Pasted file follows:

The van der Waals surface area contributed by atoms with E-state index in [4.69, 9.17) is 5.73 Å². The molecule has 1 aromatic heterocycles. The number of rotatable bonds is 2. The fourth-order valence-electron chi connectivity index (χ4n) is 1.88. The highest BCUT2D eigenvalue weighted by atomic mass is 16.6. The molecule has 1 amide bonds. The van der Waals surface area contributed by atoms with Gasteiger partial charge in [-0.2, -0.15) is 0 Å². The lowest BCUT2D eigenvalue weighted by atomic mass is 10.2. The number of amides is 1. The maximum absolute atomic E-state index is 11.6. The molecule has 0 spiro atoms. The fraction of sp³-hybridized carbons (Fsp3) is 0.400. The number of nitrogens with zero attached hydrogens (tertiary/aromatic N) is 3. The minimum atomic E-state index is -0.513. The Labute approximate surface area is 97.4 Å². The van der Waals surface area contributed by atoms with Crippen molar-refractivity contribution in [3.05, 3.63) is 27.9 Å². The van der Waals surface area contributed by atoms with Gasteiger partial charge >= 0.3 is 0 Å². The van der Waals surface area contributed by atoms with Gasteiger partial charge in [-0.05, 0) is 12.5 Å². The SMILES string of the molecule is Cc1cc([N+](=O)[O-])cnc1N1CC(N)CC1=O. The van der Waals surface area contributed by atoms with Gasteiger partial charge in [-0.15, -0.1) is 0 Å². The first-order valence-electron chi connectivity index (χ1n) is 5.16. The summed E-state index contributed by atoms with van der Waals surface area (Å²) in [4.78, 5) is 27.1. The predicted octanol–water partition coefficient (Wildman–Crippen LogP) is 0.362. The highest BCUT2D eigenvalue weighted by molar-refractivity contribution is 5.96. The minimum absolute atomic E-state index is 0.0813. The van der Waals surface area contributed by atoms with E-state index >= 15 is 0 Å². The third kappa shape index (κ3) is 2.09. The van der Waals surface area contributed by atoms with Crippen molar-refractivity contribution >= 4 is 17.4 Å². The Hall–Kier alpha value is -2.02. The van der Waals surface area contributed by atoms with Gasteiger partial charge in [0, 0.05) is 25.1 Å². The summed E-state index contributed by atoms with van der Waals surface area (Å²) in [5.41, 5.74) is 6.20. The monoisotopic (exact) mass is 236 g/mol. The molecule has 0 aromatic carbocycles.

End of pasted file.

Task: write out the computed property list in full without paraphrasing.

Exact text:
The van der Waals surface area contributed by atoms with E-state index in [4.69, 9.17) is 5.73 Å². The molecule has 1 aromatic heterocycles. The number of rotatable bonds is 2. The fourth-order valence-electron chi connectivity index (χ4n) is 1.88. The highest BCUT2D eigenvalue weighted by atomic mass is 16.6. The molecule has 1 amide bonds. The van der Waals surface area contributed by atoms with Gasteiger partial charge in [-0.2, -0.15) is 0 Å². The lowest BCUT2D eigenvalue weighted by atomic mass is 10.2. The number of amides is 1. The maximum absolute atomic E-state index is 11.6. The molecule has 0 spiro atoms. The fraction of sp³-hybridized carbons (Fsp3) is 0.400. The number of nitrogens with zero attached hydrogens (tertiary/aromatic N) is 3. The minimum atomic E-state index is -0.513. The Labute approximate surface area is 97.4 Å². The van der Waals surface area contributed by atoms with Crippen molar-refractivity contribution in [3.05, 3.63) is 27.9 Å². The van der Waals surface area contributed by atoms with Gasteiger partial charge >= 0.3 is 0 Å². The van der Waals surface area contributed by atoms with Gasteiger partial charge in [-0.05, 0) is 12.5 Å². The SMILES string of the molecule is Cc1cc([N+](=O)[O-])cnc1N1CC(N)CC1=O. The van der Waals surface area contributed by atoms with Gasteiger partial charge in [-0.15, -0.1) is 0 Å². The first-order valence-electron chi connectivity index (χ1n) is 5.16. The summed E-state index contributed by atoms with van der Waals surface area (Å²) in [4.78, 5) is 27.1. The predicted octanol–water partition coefficient (Wildman–Crippen LogP) is 0.362. The highest BCUT2D eigenvalue weighted by molar-refractivity contribution is 5.96. The minimum absolute atomic E-state index is 0.0813. The van der Waals surface area contributed by atoms with E-state index >= 15 is 0 Å². The third kappa shape index (κ3) is 2.09. The van der Waals surface area contributed by atoms with Crippen molar-refractivity contribution >= 4 is 17.4 Å². The Hall–Kier alpha value is -2.02. The van der Waals surface area contributed by atoms with Gasteiger partial charge in [0, 0.05) is 25.1 Å². The summed E-state index contributed by atoms with van der Waals surface area (Å²) in [5.41, 5.74) is 6.20. The monoisotopic (exact) mass is 236 g/mol. The molecule has 0 aromatic carbocycles.